Swords of Destiny

Back in 2005 SCEA blocked Konami’s Oz from a US release.  This was a game I was heavily looking forward to which absolutely sucked.  There were many reasons bandied about, the most common being less competition for their own Genji.  While I liked Genji it was still a dick move if true.  However it did send me down the rabbit hole of European imports.  From there I discovered many previous Japanese exclusives that had been released under a different name.  One such game was Swords of Destiny.  This action adventure looked insanely cool and to an extent is.  But it also has major gameplay flaws that keep it from greatness.

Long ago demons named Gyakki, led by Yang Yuan, invaded Earth.  A warrior named Yan de defeated her using the three Swords of Yi.  However her eventual return was prophesied.  In response Yan De built a school to train warriors and find his successor.  His successor, Lei Yun is given the Awakening sword and leaves to train.  Unfortunately he returns from his journey too late, with Yang Yuan killing his master and kidnapping his daughter. Now it is his duty to use the Swords of Yi to save the world.

It may sound interesting but the localization is subpar at best and often comical.  The voice acting is lifeless and it is very obvious the actors recorded their lines separately.  Even worse the lip flaps don’t match the dialogue, making the frequent cutscenes laughable.  There are all kinds of grammatical errors and stilted dialogue at every turn.  You can follow along despite this but it is hard to take the story seriously.

Lei Yun initially begins with the sword of awakening but eventually earns the titular swords in the title.  These three blades (Blue Dragon, Flaming Phoenix, Raging Tiger) boost certain aspects of combat such as strength or aerial time.  They also have individual quirks such as the Raging Tiger’s slow wind up to attack.  Accumulated experience can be used to raise each sword’s stats in three categories as well.  Taking it a step further, there are a large range of secondary weapons dropped from enemies that can be equipped on the three main blades.  These add secondary effects such as increased item drops or power, adding further depth. 

The best way to describe Swords of Destiny is a hybrid between Devil May Cry and Shinobi.  Lei Yun has a multiple hit combo attack with his sword and a dash attack.  Locking on to enemies and striking when the cursor turns red initiates sword time.  Sword Time knocks all enemies into the air at which point you have a limited window to instantly kill as many as possible.  It’s very reminiscent of Shinobi’s Tate mode although the implementation is sloppy.  The camera is a complete mess and most often you’ll flail about the environment with no idea where you’ll land.  To the game’s credit there aren’t instant death pits so you are mostly safe.  But it could and should have been better. 

The game heavily relies on this mechanic.  Areas are blocked off until you defeat all enemies as in Capcom’s classic.  This is most often paired with a switch that can only be broken during sword time.  While sword time is cool the window to activate it on most enemies is frustratingly short.  While you can simply kill most enemies normally it is a slog.  The game purposely tosses in waves to force you to use sword time.  This is doubly important during boss battles.  Every boss is a damage sponge to a level that might be worse than Exile: Wicked Phenomenon.  That is, unless you use sword time at which point they can potentially go down in minutes.  I like sword time in spite of its flawed execution but I don’t like how the game forces it on you at every turn.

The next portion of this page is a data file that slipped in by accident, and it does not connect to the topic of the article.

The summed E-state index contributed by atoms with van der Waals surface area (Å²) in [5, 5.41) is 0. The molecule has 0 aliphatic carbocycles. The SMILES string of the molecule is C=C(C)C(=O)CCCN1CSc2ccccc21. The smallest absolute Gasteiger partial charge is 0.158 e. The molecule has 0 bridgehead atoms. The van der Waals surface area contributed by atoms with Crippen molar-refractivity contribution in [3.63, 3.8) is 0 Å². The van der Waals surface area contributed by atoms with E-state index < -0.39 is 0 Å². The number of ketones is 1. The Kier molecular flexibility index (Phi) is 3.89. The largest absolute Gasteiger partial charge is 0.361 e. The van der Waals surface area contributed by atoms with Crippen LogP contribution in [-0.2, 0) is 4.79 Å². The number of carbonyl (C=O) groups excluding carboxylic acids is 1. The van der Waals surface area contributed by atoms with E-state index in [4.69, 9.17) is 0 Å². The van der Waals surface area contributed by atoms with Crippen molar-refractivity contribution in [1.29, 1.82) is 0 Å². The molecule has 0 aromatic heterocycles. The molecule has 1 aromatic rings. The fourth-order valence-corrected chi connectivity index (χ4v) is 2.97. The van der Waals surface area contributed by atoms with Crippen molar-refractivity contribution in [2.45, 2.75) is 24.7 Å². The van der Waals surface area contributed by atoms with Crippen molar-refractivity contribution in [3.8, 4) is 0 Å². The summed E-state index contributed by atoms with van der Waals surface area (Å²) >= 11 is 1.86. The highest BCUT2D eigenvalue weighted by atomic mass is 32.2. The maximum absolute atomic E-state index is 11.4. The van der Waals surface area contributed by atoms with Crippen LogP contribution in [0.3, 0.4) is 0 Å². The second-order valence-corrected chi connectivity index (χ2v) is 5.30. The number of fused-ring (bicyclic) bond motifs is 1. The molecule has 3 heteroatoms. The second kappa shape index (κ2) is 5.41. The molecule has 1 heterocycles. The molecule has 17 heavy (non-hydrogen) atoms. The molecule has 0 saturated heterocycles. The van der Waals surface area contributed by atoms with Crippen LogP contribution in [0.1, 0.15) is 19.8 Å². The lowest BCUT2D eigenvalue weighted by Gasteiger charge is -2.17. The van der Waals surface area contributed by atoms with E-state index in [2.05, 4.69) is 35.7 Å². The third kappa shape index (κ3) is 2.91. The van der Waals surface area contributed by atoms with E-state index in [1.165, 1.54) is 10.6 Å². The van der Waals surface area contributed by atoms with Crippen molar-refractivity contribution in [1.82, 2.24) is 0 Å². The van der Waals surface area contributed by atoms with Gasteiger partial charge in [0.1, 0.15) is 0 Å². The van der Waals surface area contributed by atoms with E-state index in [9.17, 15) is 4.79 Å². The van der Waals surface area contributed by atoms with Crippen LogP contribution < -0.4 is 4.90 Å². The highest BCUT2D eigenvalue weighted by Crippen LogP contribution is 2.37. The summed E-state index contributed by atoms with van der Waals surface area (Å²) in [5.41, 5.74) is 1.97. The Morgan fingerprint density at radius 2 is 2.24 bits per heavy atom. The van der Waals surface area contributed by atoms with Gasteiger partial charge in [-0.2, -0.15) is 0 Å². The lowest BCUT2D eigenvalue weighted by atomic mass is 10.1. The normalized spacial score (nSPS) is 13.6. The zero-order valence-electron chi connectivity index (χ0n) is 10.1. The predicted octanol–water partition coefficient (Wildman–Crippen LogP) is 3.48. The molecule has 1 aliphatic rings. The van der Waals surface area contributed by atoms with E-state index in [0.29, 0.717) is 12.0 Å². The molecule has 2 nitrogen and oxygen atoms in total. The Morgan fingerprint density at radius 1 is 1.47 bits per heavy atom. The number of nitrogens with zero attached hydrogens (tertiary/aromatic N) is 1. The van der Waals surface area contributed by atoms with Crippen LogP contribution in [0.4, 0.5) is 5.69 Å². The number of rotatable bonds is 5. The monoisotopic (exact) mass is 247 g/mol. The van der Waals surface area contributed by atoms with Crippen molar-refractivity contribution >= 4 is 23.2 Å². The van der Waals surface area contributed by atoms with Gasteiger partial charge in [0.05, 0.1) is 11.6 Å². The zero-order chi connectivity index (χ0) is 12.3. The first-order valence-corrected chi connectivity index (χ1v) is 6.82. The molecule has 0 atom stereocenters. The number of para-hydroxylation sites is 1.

You might think this would make the game difficult but it is the opposite.  Swords of Destiny is extremely easy, to the point you’ll have to go out of your way to die.  Nearly every enemy drops health crystals and considering you kill them in groups your health will rarely dip below half.  I even forgot about the numerous restorative items and such because they weren’t necessary.  While spending twenty minutes on a single boss battle is frustrating at least you aren’t dying repeatedly. 

That in essence is the game’s biggest crime.  By focusing so heavily on a flawed and overpowered mechanic it is ultimately boring.  Nearly every encounter follows the same loop.  Lock on, sword time, and clear all enemies in one swoop.  That it is not only encouraged but mandatory at times makes it worse. The late game begins to add light puzzle elements to the levels but it doesn’t stray from what I just mentioned.  There are multiple gameplay systems that add depth but you rarely need to engage with any of them.  Sure the option is nice but with smarter enemies and more thoughtful design this could have been amazing.

In Closing

Swords of Destiny is far from a bad game.  While the execution of its mechanics is questionable it can still provide a good few hours of entertainment.  But on a system with action heavyweights like Devil May Cry, God of War, and Genji it ranks pretty far down the list.  I like it but there are far better choices out there.

Swords of Destiny

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